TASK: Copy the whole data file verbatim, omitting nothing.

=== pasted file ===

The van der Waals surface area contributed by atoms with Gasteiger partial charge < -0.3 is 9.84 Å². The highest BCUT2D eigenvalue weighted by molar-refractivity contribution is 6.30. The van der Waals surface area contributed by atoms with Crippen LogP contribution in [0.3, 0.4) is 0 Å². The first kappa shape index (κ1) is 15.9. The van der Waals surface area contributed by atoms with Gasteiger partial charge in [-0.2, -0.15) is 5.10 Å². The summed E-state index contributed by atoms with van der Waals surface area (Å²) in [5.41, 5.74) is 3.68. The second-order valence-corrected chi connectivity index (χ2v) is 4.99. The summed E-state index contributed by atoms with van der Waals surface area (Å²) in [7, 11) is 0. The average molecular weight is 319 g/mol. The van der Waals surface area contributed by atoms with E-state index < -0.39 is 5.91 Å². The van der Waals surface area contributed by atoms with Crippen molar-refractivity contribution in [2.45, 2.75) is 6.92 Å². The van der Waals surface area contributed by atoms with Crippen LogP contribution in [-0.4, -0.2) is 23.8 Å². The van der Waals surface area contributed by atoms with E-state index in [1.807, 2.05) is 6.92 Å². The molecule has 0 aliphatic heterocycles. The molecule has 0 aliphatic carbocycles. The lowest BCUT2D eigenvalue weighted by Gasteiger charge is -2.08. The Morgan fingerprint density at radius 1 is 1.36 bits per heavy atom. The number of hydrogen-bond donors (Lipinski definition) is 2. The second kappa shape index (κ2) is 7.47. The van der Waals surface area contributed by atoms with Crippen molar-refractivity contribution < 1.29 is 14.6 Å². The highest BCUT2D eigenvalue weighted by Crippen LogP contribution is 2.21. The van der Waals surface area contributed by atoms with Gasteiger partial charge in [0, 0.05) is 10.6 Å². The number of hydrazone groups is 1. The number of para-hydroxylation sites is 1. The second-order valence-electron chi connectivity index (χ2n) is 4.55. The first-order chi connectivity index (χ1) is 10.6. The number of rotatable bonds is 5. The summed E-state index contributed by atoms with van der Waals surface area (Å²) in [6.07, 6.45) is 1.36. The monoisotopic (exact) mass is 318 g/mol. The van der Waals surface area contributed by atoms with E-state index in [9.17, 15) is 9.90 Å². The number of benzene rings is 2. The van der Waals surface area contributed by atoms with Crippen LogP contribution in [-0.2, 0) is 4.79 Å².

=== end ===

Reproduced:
The van der Waals surface area contributed by atoms with Gasteiger partial charge < -0.3 is 9.84 Å². The highest BCUT2D eigenvalue weighted by molar-refractivity contribution is 6.30. The van der Waals surface area contributed by atoms with Crippen LogP contribution in [0.3, 0.4) is 0 Å². The first kappa shape index (κ1) is 15.9. The van der Waals surface area contributed by atoms with Gasteiger partial charge in [-0.2, -0.15) is 5.10 Å². The summed E-state index contributed by atoms with van der Waals surface area (Å²) in [5.41, 5.74) is 3.68. The second-order valence-corrected chi connectivity index (χ2v) is 4.99. The summed E-state index contributed by atoms with van der Waals surface area (Å²) in [7, 11) is 0. The average molecular weight is 319 g/mol. The van der Waals surface area contributed by atoms with E-state index < -0.39 is 5.91 Å². The van der Waals surface area contributed by atoms with Crippen molar-refractivity contribution in [2.45, 2.75) is 6.92 Å². The van der Waals surface area contributed by atoms with Crippen LogP contribution in [-0.4, -0.2) is 23.8 Å². The van der Waals surface area contributed by atoms with E-state index in [1.807, 2.05) is 6.92 Å². The molecule has 0 aliphatic heterocycles. The molecule has 0 aliphatic carbocycles. The lowest BCUT2D eigenvalue weighted by Gasteiger charge is -2.08. The Morgan fingerprint density at radius 1 is 1.36 bits per heavy atom. The number of hydrogen-bond donors (Lipinski definition) is 2. The second kappa shape index (κ2) is 7.47. The van der Waals surface area contributed by atoms with Crippen molar-refractivity contribution < 1.29 is 14.6 Å². The highest BCUT2D eigenvalue weighted by Crippen LogP contribution is 2.21. The van der Waals surface area contributed by atoms with Gasteiger partial charge in [0, 0.05) is 10.6 Å². The number of hydrazone groups is 1. The number of para-hydroxylation sites is 1. The second-order valence-electron chi connectivity index (χ2n) is 4.55. The first-order chi connectivity index (χ1) is 10.6. The number of rotatable bonds is 5. The summed E-state index contributed by atoms with van der Waals surface area (Å²) in [6.07, 6.45) is 1.36. The monoisotopic (exact) mass is 318 g/mol. The van der Waals surface area contributed by atoms with E-state index in [9.17, 15) is 9.90 Å². The number of benzene rings is 2. The van der Waals surface area contributed by atoms with Crippen LogP contribution in [-0.2, 0) is 4.79 Å².